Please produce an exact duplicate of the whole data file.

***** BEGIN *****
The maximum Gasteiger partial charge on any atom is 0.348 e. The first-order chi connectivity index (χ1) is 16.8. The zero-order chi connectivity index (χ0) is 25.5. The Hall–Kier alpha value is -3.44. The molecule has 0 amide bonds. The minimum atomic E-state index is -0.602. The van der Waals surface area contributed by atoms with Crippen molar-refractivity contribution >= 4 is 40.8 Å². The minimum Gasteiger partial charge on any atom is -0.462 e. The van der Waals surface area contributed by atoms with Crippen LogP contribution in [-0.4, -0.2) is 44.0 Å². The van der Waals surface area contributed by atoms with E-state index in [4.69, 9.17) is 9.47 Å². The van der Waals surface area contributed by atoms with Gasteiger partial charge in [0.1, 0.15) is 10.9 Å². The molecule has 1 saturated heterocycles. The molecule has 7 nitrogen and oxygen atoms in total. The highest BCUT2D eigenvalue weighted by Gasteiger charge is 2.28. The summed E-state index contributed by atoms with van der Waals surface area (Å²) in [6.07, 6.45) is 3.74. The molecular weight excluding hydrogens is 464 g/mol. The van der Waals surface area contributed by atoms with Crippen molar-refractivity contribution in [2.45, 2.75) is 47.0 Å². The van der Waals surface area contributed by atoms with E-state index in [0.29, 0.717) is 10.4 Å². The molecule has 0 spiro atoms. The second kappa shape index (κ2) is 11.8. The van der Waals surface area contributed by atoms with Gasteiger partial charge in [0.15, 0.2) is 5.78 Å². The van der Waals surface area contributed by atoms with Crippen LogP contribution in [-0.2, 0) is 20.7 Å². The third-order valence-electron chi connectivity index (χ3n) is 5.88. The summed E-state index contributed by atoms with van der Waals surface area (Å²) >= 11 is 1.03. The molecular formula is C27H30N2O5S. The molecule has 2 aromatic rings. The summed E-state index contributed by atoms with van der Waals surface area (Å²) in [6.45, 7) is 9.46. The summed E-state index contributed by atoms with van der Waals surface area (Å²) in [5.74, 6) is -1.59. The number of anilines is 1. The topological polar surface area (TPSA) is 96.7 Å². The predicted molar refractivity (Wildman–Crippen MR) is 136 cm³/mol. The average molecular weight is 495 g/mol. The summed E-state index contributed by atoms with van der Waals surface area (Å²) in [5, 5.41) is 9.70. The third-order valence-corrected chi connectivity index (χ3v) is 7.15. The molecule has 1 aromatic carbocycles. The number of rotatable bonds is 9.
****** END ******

The maximum Gasteiger partial charge on any atom is 0.348 e. The first-order chi connectivity index (χ1) is 16.8. The zero-order chi connectivity index (χ0) is 25.5. The Hall–Kier alpha value is -3.44. The molecule has 0 amide bonds. The minimum atomic E-state index is -0.602. The van der Waals surface area contributed by atoms with Crippen molar-refractivity contribution >= 4 is 40.8 Å². The minimum Gasteiger partial charge on any atom is -0.462 e. The van der Waals surface area contributed by atoms with Crippen LogP contribution in [-0.4, -0.2) is 44.0 Å². The van der Waals surface area contributed by atoms with E-state index in [4.69, 9.17) is 9.47 Å². The van der Waals surface area contributed by atoms with Gasteiger partial charge in [0.1, 0.15) is 10.9 Å². The molecule has 1 saturated heterocycles. The molecule has 7 nitrogen and oxygen atoms in total. The highest BCUT2D eigenvalue weighted by Gasteiger charge is 2.28. The summed E-state index contributed by atoms with van der Waals surface area (Å²) in [6.07, 6.45) is 3.74. The molecular weight excluding hydrogens is 464 g/mol. The van der Waals surface area contributed by atoms with Crippen molar-refractivity contribution in [2.45, 2.75) is 47.0 Å². The van der Waals surface area contributed by atoms with E-state index in [0.29, 0.717) is 10.4 Å². The molecule has 0 spiro atoms. The second kappa shape index (κ2) is 11.8. The van der Waals surface area contributed by atoms with Gasteiger partial charge in [0.15, 0.2) is 5.78 Å². The van der Waals surface area contributed by atoms with Crippen LogP contribution in [-0.2, 0) is 20.7 Å². The third-order valence-electron chi connectivity index (χ3n) is 5.88. The summed E-state index contributed by atoms with van der Waals surface area (Å²) >= 11 is 1.03. The molecular formula is C27H30N2O5S. The molecule has 2 aromatic rings. The summed E-state index contributed by atoms with van der Waals surface area (Å²) in [6.45, 7) is 9.46. The summed E-state index contributed by atoms with van der Waals surface area (Å²) in [5.74, 6) is -1.59. The number of anilines is 1. The topological polar surface area (TPSA) is 96.7 Å². The predicted molar refractivity (Wildman–Crippen MR) is 136 cm³/mol. The average molecular weight is 495 g/mol. The summed E-state index contributed by atoms with van der Waals surface area (Å²) in [5, 5.41) is 9.70. The third-order valence-corrected chi connectivity index (χ3v) is 7.15. The molecule has 1 aromatic carbocycles. The number of rotatable bonds is 9.